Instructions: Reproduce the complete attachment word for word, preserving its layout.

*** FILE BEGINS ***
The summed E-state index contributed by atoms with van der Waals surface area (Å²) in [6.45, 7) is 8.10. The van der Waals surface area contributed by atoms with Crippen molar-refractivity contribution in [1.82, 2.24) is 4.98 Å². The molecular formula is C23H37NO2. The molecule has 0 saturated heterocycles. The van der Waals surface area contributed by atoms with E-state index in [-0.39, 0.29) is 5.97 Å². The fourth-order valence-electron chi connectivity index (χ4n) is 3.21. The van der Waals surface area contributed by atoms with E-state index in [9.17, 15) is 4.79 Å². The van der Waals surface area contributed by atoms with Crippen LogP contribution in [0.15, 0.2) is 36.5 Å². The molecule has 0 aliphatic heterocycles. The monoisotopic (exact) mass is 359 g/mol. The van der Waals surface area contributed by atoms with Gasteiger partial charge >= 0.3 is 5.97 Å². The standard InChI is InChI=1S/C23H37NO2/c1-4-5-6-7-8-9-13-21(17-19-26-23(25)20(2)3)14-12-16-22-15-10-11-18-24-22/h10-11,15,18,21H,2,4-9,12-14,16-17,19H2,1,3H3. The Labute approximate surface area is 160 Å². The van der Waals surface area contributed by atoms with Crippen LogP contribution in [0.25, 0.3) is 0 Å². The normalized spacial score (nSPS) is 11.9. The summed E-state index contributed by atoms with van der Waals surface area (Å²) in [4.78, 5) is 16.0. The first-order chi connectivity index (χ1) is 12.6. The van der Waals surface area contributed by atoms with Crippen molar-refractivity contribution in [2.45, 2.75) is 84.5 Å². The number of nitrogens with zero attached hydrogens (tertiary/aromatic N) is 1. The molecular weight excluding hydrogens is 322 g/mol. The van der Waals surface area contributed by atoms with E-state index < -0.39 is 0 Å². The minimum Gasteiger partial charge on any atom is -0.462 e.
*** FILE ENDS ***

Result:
The summed E-state index contributed by atoms with van der Waals surface area (Å²) in [6.45, 7) is 8.10. The van der Waals surface area contributed by atoms with Crippen molar-refractivity contribution in [1.82, 2.24) is 4.98 Å². The molecular formula is C23H37NO2. The molecule has 0 saturated heterocycles. The van der Waals surface area contributed by atoms with E-state index in [-0.39, 0.29) is 5.97 Å². The fourth-order valence-electron chi connectivity index (χ4n) is 3.21. The van der Waals surface area contributed by atoms with E-state index in [9.17, 15) is 4.79 Å². The van der Waals surface area contributed by atoms with Crippen LogP contribution in [0.15, 0.2) is 36.5 Å². The molecule has 0 aliphatic heterocycles. The monoisotopic (exact) mass is 359 g/mol. The van der Waals surface area contributed by atoms with Gasteiger partial charge >= 0.3 is 5.97 Å². The standard InChI is InChI=1S/C23H37NO2/c1-4-5-6-7-8-9-13-21(17-19-26-23(25)20(2)3)14-12-16-22-15-10-11-18-24-22/h10-11,15,18,21H,2,4-9,12-14,16-17,19H2,1,3H3. The Labute approximate surface area is 160 Å². The van der Waals surface area contributed by atoms with Crippen LogP contribution in [0.25, 0.3) is 0 Å². The normalized spacial score (nSPS) is 11.9. The summed E-state index contributed by atoms with van der Waals surface area (Å²) in [4.78, 5) is 16.0. The first-order chi connectivity index (χ1) is 12.6. The van der Waals surface area contributed by atoms with Crippen molar-refractivity contribution in [2.45, 2.75) is 84.5 Å². The number of nitrogens with zero attached hydrogens (tertiary/aromatic N) is 1. The molecular weight excluding hydrogens is 322 g/mol. The van der Waals surface area contributed by atoms with E-state index < -0.39 is 0 Å². The minimum Gasteiger partial charge on any atom is -0.462 e.